Good morning bloggers,
The new drought monitor will come out this morning from the Climate Prediction Center. It is likely to only change slightly as there are still some spots that keep getting missed. I measured 3.21″ of rain at my house in Overland Park over the past two days. There was over 4″ of rain over parts of the south KC metro area, while at the same time there was less than 0.50″ in a few others only five to ten miles away. The drought is worst over northwest Missouri, in areas just northeast of Kansas City. Chillicothe, MO is about to have a thunderstorm this morning as you can see here:
Todays morning thunderstorms were actually over the driest area of the region. These thunderstorms will still produce under an inch of rain. Will this help the farmers? Take a look at this comparison of Chillicothe to KCI Airport:
KSHB Meteorologist Gerard Jebaily went up to this region yesterday, and he will be doing a report on the corn, that was not looking good, tonight on 41 Action News. One of our bloggers, Humedude, sent in these pictures to us this week. From Humedude, “reporting the corn crop in my area of NW Vernon Co. Leaves totally curled up, doesn’t even look like corn more like sugar cane. I was surprised to find a decent ear of corn, this is a better ear actually. Even then it’s missing 30%+ of the total ear, that’s the part that would make a profit for the farmer. Most are missing 40% of the ear, worst are missing 50%. So likely a 35-40% reduced yield, maybe worse in some areas. Too late to help now even if Raines buckets, it is what it is now. We do need rain for soy beans and pastures are really hurting”. Here is a picture of one of the ears of corn:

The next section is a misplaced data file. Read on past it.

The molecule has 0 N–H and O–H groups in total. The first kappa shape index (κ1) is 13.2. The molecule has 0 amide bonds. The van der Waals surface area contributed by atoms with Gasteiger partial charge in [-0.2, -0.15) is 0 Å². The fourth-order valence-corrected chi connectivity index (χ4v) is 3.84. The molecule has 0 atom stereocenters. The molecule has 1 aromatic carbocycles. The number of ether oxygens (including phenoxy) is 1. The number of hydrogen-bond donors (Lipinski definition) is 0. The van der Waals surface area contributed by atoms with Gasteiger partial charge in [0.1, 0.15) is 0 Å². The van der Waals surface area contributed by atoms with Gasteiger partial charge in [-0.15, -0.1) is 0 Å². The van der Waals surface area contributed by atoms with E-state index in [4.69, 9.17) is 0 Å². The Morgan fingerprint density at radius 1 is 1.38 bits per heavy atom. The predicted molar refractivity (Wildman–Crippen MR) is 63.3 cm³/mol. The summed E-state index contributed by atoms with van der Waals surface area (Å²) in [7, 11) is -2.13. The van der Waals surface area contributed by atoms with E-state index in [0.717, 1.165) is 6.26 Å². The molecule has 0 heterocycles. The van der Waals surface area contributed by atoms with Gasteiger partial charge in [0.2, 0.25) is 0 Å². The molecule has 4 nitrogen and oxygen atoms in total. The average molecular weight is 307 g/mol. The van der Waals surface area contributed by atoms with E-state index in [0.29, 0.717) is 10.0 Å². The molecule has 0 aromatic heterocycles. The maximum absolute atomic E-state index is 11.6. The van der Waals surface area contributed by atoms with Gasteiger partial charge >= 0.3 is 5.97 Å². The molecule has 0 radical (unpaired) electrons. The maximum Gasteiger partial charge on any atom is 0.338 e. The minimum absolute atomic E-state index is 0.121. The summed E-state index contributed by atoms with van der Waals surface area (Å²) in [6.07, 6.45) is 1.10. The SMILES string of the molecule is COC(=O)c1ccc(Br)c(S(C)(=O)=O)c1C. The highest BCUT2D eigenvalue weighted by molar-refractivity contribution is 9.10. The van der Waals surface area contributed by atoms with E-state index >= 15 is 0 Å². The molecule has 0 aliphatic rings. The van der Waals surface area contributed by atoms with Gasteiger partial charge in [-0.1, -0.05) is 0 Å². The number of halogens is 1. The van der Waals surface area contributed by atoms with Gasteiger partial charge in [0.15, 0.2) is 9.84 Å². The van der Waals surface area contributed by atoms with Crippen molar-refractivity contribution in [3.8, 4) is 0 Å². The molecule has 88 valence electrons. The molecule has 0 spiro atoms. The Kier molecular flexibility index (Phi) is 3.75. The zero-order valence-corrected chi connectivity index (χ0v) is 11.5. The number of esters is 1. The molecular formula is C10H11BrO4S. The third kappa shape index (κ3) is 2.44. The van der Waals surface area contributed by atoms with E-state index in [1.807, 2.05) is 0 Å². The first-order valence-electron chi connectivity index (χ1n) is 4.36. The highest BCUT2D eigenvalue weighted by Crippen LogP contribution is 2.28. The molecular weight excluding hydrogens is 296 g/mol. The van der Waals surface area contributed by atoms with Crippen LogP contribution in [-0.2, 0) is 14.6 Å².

It’s much worse around northwestern Missouri. The thunderstorms have targeted the driest areas this morning, finally, but they are moving through fairly quickly. Thunderstorms are possible again later today and tonight before the chance goes back down to near zero for a few days. Have a great day and thank you for sharing in this weather experience featuring Weather2020 and the LRC. Go over to the Weather2020 blog as we continue a great conversation.